Jan. 30, 2023

My first app of the year is out, hooray! \o/ It's a simple app to sync pocket operator devices. It outputs a sync signal from your phone which you can plug into your pocket operator's left input to drive it using a 2.5mm male-to-male stereo audio cable. It works well with the p0k3t0 Sync Splitter.

You can get it for Android and iPhone:

PO Sync connected to a phone

This was a fun app to build. I made it because somebody left this review on one of my other apps on Google Play:

Using this for the PO sync feature. I like that most; everything else is okay... I think a great idea would be to make an app with just the PO sync feature and a tempo slider or wheel, plus an on/off

So I knew there was at least one person who wanted this app. It was simple to implement and I got to use my favourite programming languge, ClojureScript. I love it when people need software that I know I can put together quickly. You can get the source code here:


2023 is going to be the year of pocket operator apps for Dopeloop and I. I hope to make at least 4 new music apps. I'll post back here when I release them (and also to newsletter + Dopeloop subscribers).

Jan. 17, 2023

2022 was a fun year for side projects. My indie apps made $2500 USD. I also hacked on a lot of open source code, doodled a fair few drawings, and started a new sci-fi lo-fi beats music project. \o/

Here's a spreadsheet of income from different software I made:

Spreadsheet of 2022 indie project revenue

All of the revenue came from projects that I barely worked on. The "Git days (2022)" column shows the number of days for each project on which I made a git commit. On average this works out to something like "part time days of work". As you can see the vast majority of the income came from work I did in previous years. That's the very definition of "passive income"!

The mobile music apps continued to grow from last year despite no work.

Roguelike Browser Boilerplate steadily made one sale per month. I didn't touch the code or do any marketing.

Hosted Gitea gained a surprising number of customers this year. This is likely due to the articles I wrote at the start of the year which helped a lot with SEO. I have been putting some dev time into Hosted Gitea again recently. I owe it to the current customers to turn it into a product I am proud of. In 2023 I expect it will make double what it made this year. I donated the 2022 profits to the Gitea open source project and I hope to donate again next year.

Jsfxr Pro was the for-profit project that I put the most work into. I only just turned it live. Signups have been gradual but I have had good feedback so far. The TODO list is long and I am going to take a break while I figure out priorities and see how it grows organically in the coming months.

The most interesting/useful numbers from the spreadsheet are RPM and RPTD.

RPM = "Revenue Per Mille". It measures the revenue per thousand visitors. It's basically a measure of marketing leverage. How much is it worth to point 1000 people's eyeballs at the product page for each app? A high RPM means I don't have to do as much marketing because a small amount of marketing gets a relatively larger amount of revenue. Low RPM means a lot of work on the marketing side to get enough eyeballs to make it worth doing.

So high RPM means more coding and less marketing, which is what I want.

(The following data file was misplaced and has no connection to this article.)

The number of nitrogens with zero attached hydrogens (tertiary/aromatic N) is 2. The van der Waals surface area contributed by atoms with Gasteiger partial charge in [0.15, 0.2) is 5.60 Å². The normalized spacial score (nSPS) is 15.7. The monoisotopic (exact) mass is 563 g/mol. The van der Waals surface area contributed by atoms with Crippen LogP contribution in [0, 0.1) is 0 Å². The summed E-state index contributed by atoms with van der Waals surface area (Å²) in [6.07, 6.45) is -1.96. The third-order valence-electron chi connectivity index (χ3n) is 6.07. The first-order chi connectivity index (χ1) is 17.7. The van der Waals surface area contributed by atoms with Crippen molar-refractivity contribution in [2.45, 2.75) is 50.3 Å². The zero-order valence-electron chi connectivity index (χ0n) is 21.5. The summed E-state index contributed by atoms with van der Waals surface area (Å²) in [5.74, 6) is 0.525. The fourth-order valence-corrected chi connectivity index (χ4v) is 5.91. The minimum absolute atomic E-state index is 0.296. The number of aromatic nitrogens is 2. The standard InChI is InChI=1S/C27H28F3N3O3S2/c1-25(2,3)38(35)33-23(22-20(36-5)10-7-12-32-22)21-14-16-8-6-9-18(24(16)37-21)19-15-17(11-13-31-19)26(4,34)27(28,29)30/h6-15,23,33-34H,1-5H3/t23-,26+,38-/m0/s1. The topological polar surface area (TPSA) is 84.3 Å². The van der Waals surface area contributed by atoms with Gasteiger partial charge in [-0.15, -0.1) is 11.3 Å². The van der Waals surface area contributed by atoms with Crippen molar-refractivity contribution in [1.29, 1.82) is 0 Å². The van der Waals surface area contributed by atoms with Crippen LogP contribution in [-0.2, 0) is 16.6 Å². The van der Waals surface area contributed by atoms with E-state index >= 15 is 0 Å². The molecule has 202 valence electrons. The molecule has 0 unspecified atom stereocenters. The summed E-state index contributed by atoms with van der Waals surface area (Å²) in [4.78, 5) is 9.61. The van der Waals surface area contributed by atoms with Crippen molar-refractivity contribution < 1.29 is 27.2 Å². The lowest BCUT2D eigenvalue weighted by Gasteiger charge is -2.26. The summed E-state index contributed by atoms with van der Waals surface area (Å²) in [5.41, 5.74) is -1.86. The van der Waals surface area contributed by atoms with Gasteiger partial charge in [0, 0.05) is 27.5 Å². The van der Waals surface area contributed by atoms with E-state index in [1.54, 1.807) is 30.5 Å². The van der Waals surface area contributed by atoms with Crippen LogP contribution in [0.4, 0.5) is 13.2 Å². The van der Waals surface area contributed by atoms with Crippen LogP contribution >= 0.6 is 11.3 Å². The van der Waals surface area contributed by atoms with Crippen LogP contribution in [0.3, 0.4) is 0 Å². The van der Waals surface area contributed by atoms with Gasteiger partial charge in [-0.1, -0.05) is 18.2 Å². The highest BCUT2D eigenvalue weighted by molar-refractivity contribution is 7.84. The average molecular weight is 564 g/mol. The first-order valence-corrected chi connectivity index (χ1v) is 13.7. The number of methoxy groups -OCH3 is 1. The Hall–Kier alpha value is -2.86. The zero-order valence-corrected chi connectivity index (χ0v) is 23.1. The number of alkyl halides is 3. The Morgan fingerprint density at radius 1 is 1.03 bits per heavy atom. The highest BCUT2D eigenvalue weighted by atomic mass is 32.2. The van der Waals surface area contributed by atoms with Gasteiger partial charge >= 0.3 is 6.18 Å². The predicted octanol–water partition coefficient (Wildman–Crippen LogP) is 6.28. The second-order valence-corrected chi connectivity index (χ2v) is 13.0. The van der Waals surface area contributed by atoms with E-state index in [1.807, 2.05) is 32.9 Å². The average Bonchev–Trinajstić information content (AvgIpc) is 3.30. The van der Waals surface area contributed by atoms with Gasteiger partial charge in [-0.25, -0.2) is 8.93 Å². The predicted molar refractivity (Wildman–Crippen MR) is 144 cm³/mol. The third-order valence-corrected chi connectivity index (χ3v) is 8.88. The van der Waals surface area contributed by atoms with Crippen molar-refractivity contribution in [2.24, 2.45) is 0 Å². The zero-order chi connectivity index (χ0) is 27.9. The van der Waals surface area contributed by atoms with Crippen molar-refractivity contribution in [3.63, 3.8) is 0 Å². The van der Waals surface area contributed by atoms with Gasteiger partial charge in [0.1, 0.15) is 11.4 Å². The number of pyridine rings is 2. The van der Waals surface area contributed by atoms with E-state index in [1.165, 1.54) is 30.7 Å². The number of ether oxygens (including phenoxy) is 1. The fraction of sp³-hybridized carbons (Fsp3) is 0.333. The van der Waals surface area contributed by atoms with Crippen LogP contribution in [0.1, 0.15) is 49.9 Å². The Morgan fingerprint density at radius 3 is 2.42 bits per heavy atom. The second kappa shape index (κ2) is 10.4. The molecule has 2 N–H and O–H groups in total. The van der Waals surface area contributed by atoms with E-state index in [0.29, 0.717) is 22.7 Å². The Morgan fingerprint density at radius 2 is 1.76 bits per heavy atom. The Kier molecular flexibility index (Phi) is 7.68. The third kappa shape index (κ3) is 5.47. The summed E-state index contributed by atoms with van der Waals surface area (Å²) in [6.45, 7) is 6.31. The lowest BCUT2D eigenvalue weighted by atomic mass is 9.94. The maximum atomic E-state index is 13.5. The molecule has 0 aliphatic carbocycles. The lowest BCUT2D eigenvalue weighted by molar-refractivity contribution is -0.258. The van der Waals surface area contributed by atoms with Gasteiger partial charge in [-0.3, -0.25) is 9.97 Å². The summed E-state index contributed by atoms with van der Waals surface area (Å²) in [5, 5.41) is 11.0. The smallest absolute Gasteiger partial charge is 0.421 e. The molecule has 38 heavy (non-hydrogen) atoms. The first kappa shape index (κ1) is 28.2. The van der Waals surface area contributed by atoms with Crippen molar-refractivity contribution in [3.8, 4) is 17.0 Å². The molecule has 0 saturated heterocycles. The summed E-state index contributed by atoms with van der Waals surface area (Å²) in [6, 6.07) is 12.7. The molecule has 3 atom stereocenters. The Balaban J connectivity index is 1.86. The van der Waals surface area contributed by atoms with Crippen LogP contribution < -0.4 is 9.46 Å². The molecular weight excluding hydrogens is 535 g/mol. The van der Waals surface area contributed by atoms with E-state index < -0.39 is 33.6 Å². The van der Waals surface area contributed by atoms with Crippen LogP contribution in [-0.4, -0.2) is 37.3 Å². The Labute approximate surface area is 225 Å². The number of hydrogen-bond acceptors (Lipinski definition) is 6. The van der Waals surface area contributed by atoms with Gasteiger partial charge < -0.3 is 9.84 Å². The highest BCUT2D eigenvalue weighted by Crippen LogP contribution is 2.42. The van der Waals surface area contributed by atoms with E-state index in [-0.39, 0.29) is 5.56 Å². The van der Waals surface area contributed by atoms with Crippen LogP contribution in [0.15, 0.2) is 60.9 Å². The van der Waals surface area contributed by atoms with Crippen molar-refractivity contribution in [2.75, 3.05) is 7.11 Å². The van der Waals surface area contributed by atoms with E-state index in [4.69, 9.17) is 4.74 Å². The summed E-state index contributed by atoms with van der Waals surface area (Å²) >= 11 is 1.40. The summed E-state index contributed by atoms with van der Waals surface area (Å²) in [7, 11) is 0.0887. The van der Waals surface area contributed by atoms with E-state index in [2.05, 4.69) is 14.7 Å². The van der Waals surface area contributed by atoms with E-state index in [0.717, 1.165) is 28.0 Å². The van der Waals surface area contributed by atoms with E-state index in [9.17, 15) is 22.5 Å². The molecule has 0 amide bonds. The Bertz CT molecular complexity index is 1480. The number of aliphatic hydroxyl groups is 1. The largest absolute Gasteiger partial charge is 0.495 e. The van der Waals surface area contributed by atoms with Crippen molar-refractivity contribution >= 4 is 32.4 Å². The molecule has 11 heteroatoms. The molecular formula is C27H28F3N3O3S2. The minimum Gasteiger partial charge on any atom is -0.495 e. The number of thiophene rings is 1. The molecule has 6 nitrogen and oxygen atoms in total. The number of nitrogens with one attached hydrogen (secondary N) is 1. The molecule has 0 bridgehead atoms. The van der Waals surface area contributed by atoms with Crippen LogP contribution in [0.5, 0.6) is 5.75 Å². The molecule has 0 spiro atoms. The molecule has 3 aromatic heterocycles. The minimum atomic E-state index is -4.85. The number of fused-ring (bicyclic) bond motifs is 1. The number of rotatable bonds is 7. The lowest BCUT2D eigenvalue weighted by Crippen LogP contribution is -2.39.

RPTD = "Revenue Per Total Days". It measures how much revenue the thing made this year, divided by the total number of days on which a git commit was made ever. So it shows how much bang-for-buck in terms of my own dev time I get from that particular thing each year. If something has a high RPTD it means I got more revenue for less work. Note that for most of these projects I did no work this year so they have a yearly revenue-per-git-day of infinity!

Looking at these numbers helps me plan for 2023 and keep the motivation up. In the past couple of weeks I made a lot of updates to Hosted Gitea. I've got it to a good place for 2023. I'll do some more work on it in a couple of months time once I see how those changes go.

Right now I'm focusing on new pocket operator apps. First I am building a new free pocket operator app for Android and iOS. I got the idea from a review somebody left where they asked for an app that simply creates a sync signal for pocket operators. So I am working on that and it's almost done.


Once PocketSync is done I'm going to work on some kind of synth or chiptune app. A simple little app you can use with your pocket operator to add synth lines and melodic texture. That app will be paid and open source. I'm hoping to have both of these apps out by the end of January.

Two other things I am doing in 2023. First I am drawing one doodle per day to keep the drawing muscle fit. Second I am open sourcing any new projects I start. I am going back to my old open-source-by-default way of working.

I'm looking forward to another fun year hacking on this stuff!

Dec. 30, 2022

Mastodon is a real breeze to develop for. I was able to use nbb (Clojure scripting on Node.js) to post an image using the API in a few minutes. Here's how.

Step 1: Create a new Mastodon app.

Go to Preferences -> Development -> New Application, or visit /settings/applications/new on your Mastodon server.


Step 2: Store the access token

Once that is done copy the "Access token" and your server's URL. Put them in an env file:

export MASTO_SERVER=...

Get these into your current environment (or use direnv etc.):

. ./env

Step 3: Set up nbb & libraries

echo {} > package.json
npm i nbb masto

Step 4: Create the code

In a file called post-image.cljs put the following code:

(ns post-image
    [promesa.core :as p]
    [applied-science.js-interop :as j]
    ["fs" :refer [readFileSync]]
    ["process" :refer [env]]
    ["masto" :refer [login]]))